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Paws4Knitting
04-10-2007, 05:43 PM
I know I am new and this will probably take some time, but I am so flustered with getting the right tension as I knit.

I am trying practice runs with the different stitches and I feel like I'll never get this. I know you have all had some rather large projects you have worked on, but for me, I feel so jealous of the people who get this easily. :notworthy:

Any suggestions or tales from when you first started that will help me get over my frustration....

Cheers! :frog:

wildflower38
04-10-2007, 06:03 PM
I've been knitting since October 2006. I practiced my stitches by knitting dishclothes. There's a great yahoo group that has 2 monthly dishcloth knit alongs. Andi hosts the group and everyone is nice and helpful. Here's a link to the blog and you'll find a link to the yahoo group there.
http://monthlydishclothkal.blogspot.com/

Mulderknitter
04-10-2007, 06:09 PM
I've been knitting for about 2 yrs now, and still have different tension problems. I've noticed a big difference in tension between the yarns that I'm using. Some yarn allows you to pull tighter than other more fragile yarn, so that causes a problem for me.

Jan in CA
04-10-2007, 06:09 PM
It does just take practice. Others may have differing opinions, but I usually suggest just make rows and rows of garter stitch (knit only both sides), then practice stockinette (knit a row, purl a row). Those are the foundation stitches for all knitting so getting them down will help in the long run. Just my opinion though.

nadja la claire
04-10-2007, 06:15 PM
You think people get knitting easily? HAH! We all go through what you're going through. It takes time. Thanks to Amy I learned how to BO 3 weeks after I 1st CO and it took me 6 months to learn how to purl, just because it was so awkward for me. I still get frustrated sometimes, like when I'm trying to do a heel.

Be patient, you'll get it.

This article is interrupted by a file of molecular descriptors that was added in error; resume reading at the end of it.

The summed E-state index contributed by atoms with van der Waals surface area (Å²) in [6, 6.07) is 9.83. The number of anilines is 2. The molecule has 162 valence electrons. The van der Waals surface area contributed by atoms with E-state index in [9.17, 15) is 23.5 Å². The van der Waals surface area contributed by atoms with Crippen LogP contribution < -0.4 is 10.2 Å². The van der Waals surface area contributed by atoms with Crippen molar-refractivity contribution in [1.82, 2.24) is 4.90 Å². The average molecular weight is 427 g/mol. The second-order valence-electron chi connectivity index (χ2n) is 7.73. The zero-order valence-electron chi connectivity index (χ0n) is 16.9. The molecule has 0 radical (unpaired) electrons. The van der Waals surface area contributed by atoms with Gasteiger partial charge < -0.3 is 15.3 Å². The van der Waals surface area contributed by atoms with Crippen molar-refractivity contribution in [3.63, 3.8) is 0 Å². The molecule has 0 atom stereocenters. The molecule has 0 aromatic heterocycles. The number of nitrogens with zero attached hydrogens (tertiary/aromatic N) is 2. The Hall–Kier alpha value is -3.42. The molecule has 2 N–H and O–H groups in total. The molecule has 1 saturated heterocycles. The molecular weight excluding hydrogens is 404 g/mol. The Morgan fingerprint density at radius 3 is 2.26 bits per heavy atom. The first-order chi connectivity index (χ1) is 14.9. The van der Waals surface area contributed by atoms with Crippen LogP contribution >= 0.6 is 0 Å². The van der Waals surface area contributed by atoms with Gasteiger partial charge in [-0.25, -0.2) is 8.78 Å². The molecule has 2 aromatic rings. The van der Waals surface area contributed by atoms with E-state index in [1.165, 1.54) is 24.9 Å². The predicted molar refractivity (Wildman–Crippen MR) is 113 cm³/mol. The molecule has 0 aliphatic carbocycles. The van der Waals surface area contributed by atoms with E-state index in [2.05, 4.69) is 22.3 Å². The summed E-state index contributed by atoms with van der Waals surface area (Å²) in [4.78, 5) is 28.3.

:muah: :hug:

Nadja xxx

Braden
04-10-2007, 06:18 PM
Just practice, and look at books and websites. It's taken me 5 years to get where I am today. You'll get it at some point!

uplate6674
04-11-2007, 05:57 AM
Practice, practice, practice. It's will come in time!

suzeeq
04-11-2007, 08:07 AM
Like the others said, it takes practice; I doubt it came easily to any of us in the beginning.

Try a sampler. CO 24 stitches, work several inches in garter stitch, first by knitting every row, then purling every row. Then switch to stockinette - knit a row, purl a row. You can try some increases and decreases on the edges for a bit. After than do ribbing - try k4, p4 for a couple inches, then k3, p3, then k2, p2 and finally k1,p1. I think if you start the rib section with wide ribs, there's an easy transition from stockinette to the ribs and by the time you get to 1x1, it won't be as frustrating as if you started from there. Then you can try seed/moss stitch and/or any others you'd like to try. Don't worry if you make a mistake, keep going instead of ripping it out. Bind off and you have a nice wall hanging. Or you can rip it out and start over....

sue

SandraEllen
04-11-2007, 08:23 AM
For me, it help to finally find a consistent way to hold my yarn.


and practice.

if you're still a new knitter, you might be trying to knit too tightly. Check out this (http://www.knitty.com/issuespring05/FEATloosenup.html) article.

Sanibelle
04-11-2007, 10:24 AM
I agre with the previous posters that knitting takes a lot of practice. I think most new knitters have a tendency to knit really tight. Everyone that I have taught tends to do this until they really feel comfortable with knitting. As they begin to relax, the tension will eventually loosen up.

Good luck - it does get easier!

Lynn

Hildegard_von_Knittin
04-11-2007, 10:34 AM
something else that you could try, along with practicepracticepractice, is switching needles... not sizes, but material. You might be able to get an even tension with metal, bamboo, casesin, platic, wood, etc. I have tension problems knitting with metal needles, so I use my denise set and addi naturas almost exclusively.

samm
04-11-2007, 04:27 PM
I've been reading about tension this week, because after about fifty years of being able to knit, I still sometimes have tension troubles. :pout: yuck. I did discover that I sometimes don't hold my yarn properly, and making sure I do that has helped a lot. I was kinda letting it slide along when my hands were tired. Weird. So now I hold it wound in my hand as I should, and that has helped a lot. I find cottons harder to keep my tension even, too. It doesn't give like the other yarns do. I also was reading that some people have different tensions between their knit stitches and their purls! Hadn't thought of that. I think it takes practice, for sure, and I believe you'll be fine eventually. Knitting is an art, and our finished pieces should look hand knitted. We are not machines!!!! Thank goodness. Keep on knitting! It'll work out. samm